I have been to bra fittings before, once at M&S, once at Intimissimi, who’d both measured me with a tape measure and had each come to the conclusion I was a 32DD. I’ve followed their guidance and have stuck to the size eve since, although I have been failing to get many bras that fit right.

Just over a year ago, I also had to have quite a bit of skin removed on one of my boobs, which has left it slightly smaller and a different shape to the other one. Although the difference isn’t huge, some of my bras actually accentuate it, which shows under my clothing.

Bravissimo are aimed at women with bigger boobs, their range going from a D to KK cup, and uniquely they don’t measure you with a tape but fit you based on looking at your boobs. This is something that makes a lot of sense to me, I’ve never understood how measuring your chest circumference can tell you anything about what cup size to wear.

At my fitting appointment I was lead to a lovely, plush fitting room and allocated an assistant, Chantelle, who was both friendly and knowledgable. After looking at me in my bra, she went off to fetch a range of models and sizes. The first bra I tried on fit amazingly and evened out the difference in shape and size of my boobs.  I’d gone down a back size but up two cups, yet my boobs actually looked smaller. Chantelle asked me to put on my top again, a size 10 Topshop blouse, amazingly it was now visibly too big.

Once we’d established my size, Chantelle suggested different bra styles, and after trying on a simple T-shirt bra and a fancier balcony one, I settled for a Harmony set. I have to admit, there weren’t that many styles that appealed to me. I like my lingerie simple and minimal in vintage-inspired shapes and a lot of Bravissimo’s range steers towards a lot of lace in pastel colours – not really my thing. The Harmony bra, which comes with either thongs or briefs (I went for briefs) is one set whose design I really liked though.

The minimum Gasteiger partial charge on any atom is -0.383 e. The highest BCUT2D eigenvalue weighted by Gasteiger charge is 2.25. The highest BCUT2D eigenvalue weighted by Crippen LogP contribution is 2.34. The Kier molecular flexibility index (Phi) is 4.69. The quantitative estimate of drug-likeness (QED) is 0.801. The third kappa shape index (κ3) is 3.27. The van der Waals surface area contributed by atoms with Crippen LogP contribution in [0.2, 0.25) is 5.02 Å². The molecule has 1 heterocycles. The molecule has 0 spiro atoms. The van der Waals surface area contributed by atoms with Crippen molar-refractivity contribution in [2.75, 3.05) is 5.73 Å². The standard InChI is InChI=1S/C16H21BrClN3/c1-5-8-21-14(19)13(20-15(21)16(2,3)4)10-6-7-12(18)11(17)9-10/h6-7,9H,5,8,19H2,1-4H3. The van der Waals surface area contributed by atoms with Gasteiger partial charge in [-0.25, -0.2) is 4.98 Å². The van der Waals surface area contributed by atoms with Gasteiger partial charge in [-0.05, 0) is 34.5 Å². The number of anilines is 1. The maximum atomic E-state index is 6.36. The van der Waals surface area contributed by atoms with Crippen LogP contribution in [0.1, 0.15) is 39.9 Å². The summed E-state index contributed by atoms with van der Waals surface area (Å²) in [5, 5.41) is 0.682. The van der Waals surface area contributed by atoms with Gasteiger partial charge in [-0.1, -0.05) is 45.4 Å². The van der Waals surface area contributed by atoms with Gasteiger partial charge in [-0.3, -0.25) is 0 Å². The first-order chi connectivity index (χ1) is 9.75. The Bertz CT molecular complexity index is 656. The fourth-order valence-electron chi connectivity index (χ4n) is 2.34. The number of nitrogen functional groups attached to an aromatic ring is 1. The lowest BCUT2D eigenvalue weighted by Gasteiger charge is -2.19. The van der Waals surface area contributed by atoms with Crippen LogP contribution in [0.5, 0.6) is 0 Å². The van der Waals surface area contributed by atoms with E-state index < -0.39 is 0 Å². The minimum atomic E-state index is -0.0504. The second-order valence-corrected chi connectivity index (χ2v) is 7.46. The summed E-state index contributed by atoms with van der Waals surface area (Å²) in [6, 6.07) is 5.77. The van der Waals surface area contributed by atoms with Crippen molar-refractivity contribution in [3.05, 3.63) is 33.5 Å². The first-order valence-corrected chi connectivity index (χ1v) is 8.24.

Would I recommend Bravissimo?

  • Yes, definitely! I’m genuinely surprised what a huge difference wearing the right kind of bra makes – I’ve actually gone down a whole dress size, dresses and tops that were a bit tight now fit properly or are even too big.
  • The service was impeccable and my fitter, Chantelle, made sure I felt comfortable at all times, offering to leave the changing room in case I didn’t want to get changed in front of her.
  • In case you are not happy with a purchase or your bra starts getting uncomfortable once you start wearing it, you can return it.
  • It’s lovely to go lingerie shopping in style. Seriously, who wants to quickly grab a bra in a rush? Just like shoes or other items you wear a lot, taking your time and trying things on is essential.
  • The prize range is fine – I personally don’t consider £25 upwards for a bra very expensive, especially if it is well made and lasts for many months.

Is there a downside? The only thing that will stop me from exclusively shopping there in the future (and I will most certainly be back soon to get one or two more sets), is the limited range of design. I’m a What Katie Did or Riby and Peller kind of girl and would love to see more minimalist glamour.

Star rating? 4 out of 5.